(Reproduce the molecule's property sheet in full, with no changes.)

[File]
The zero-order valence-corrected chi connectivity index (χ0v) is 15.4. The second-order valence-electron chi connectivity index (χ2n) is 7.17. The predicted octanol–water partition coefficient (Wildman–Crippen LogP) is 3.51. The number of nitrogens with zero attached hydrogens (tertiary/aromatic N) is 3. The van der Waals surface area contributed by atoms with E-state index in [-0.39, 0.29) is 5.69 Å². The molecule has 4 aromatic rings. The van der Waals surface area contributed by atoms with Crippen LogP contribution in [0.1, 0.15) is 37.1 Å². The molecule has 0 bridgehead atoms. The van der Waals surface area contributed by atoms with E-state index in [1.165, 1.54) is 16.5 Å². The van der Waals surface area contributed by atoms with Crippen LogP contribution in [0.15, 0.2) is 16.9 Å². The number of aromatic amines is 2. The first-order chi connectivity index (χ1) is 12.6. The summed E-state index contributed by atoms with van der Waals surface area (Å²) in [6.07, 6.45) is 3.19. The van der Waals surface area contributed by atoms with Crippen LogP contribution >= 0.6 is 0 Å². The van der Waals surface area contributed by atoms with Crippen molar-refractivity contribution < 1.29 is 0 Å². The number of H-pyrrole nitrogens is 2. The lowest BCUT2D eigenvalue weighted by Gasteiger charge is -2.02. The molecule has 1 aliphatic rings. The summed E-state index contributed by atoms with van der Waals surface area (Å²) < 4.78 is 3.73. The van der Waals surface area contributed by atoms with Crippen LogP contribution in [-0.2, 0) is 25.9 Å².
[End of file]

The zero-order valence-corrected chi connectivity index (χ0v) is 15.4. The second-order valence-electron chi connectivity index (χ2n) is 7.17. The predicted octanol–water partition coefficient (Wildman–Crippen LogP) is 3.51. The number of nitrogens with zero attached hydrogens (tertiary/aromatic N) is 3. The van der Waals surface area contributed by atoms with E-state index in [-0.39, 0.29) is 5.69 Å². The molecule has 4 aromatic rings. The van der Waals surface area contributed by atoms with Crippen LogP contribution in [0.1, 0.15) is 37.1 Å². The molecule has 0 bridgehead atoms. The van der Waals surface area contributed by atoms with E-state index in [1.165, 1.54) is 16.5 Å². The van der Waals surface area contributed by atoms with Crippen LogP contribution in [0.15, 0.2) is 16.9 Å². The number of aromatic amines is 2. The first-order chi connectivity index (χ1) is 12.6. The summed E-state index contributed by atoms with van der Waals surface area (Å²) in [6.07, 6.45) is 3.19. The van der Waals surface area contributed by atoms with Crippen LogP contribution >= 0.6 is 0 Å². The van der Waals surface area contributed by atoms with Crippen molar-refractivity contribution < 1.29 is 0 Å². The number of H-pyrrole nitrogens is 2. The lowest BCUT2D eigenvalue weighted by Gasteiger charge is -2.02. The molecule has 1 aliphatic rings. The summed E-state index contributed by atoms with van der Waals surface area (Å²) < 4.78 is 3.73. The van der Waals surface area contributed by atoms with Crippen LogP contribution in [-0.2, 0) is 25.9 Å².